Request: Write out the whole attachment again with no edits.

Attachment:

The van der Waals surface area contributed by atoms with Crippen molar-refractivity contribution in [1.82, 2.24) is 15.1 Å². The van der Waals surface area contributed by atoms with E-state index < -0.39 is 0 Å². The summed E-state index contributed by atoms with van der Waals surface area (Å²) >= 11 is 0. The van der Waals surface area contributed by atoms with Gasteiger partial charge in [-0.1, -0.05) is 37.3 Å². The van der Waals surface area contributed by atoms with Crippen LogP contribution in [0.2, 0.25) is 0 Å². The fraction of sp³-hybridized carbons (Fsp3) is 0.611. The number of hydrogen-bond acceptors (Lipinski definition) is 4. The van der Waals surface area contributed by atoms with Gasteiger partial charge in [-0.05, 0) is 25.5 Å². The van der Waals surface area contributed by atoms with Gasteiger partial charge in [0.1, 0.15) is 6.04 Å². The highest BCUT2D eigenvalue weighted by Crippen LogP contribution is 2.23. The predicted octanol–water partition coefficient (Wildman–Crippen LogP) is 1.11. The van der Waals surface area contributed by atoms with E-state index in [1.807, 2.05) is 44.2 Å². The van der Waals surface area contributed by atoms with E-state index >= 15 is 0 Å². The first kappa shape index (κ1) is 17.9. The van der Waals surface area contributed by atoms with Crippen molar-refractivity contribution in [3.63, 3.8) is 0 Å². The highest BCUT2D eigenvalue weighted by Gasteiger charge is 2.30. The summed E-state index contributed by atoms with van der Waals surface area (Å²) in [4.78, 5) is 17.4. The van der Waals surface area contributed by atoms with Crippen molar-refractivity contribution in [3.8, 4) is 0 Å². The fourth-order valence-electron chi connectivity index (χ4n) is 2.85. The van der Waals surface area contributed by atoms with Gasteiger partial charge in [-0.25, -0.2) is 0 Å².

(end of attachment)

The van der Waals surface area contributed by atoms with Crippen molar-refractivity contribution in [1.82, 2.24) is 15.1 Å². The van der Waals surface area contributed by atoms with E-state index < -0.39 is 0 Å². The summed E-state index contributed by atoms with van der Waals surface area (Å²) >= 11 is 0. The van der Waals surface area contributed by atoms with Gasteiger partial charge in [-0.1, -0.05) is 37.3 Å². The van der Waals surface area contributed by atoms with Crippen LogP contribution in [0.2, 0.25) is 0 Å². The fraction of sp³-hybridized carbons (Fsp3) is 0.611. The number of hydrogen-bond acceptors (Lipinski definition) is 4. The van der Waals surface area contributed by atoms with Gasteiger partial charge in [-0.05, 0) is 25.5 Å². The van der Waals surface area contributed by atoms with Gasteiger partial charge in [0.1, 0.15) is 6.04 Å². The highest BCUT2D eigenvalue weighted by Crippen LogP contribution is 2.23. The predicted octanol–water partition coefficient (Wildman–Crippen LogP) is 1.11. The van der Waals surface area contributed by atoms with E-state index in [1.807, 2.05) is 44.2 Å². The van der Waals surface area contributed by atoms with E-state index >= 15 is 0 Å². The first kappa shape index (κ1) is 17.9. The van der Waals surface area contributed by atoms with Crippen molar-refractivity contribution in [3.63, 3.8) is 0 Å². The highest BCUT2D eigenvalue weighted by Gasteiger charge is 2.30. The summed E-state index contributed by atoms with van der Waals surface area (Å²) in [4.78, 5) is 17.4. The van der Waals surface area contributed by atoms with Crippen molar-refractivity contribution in [3.8, 4) is 0 Å². The fourth-order valence-electron chi connectivity index (χ4n) is 2.85. The van der Waals surface area contributed by atoms with Gasteiger partial charge in [-0.25, -0.2) is 0 Å².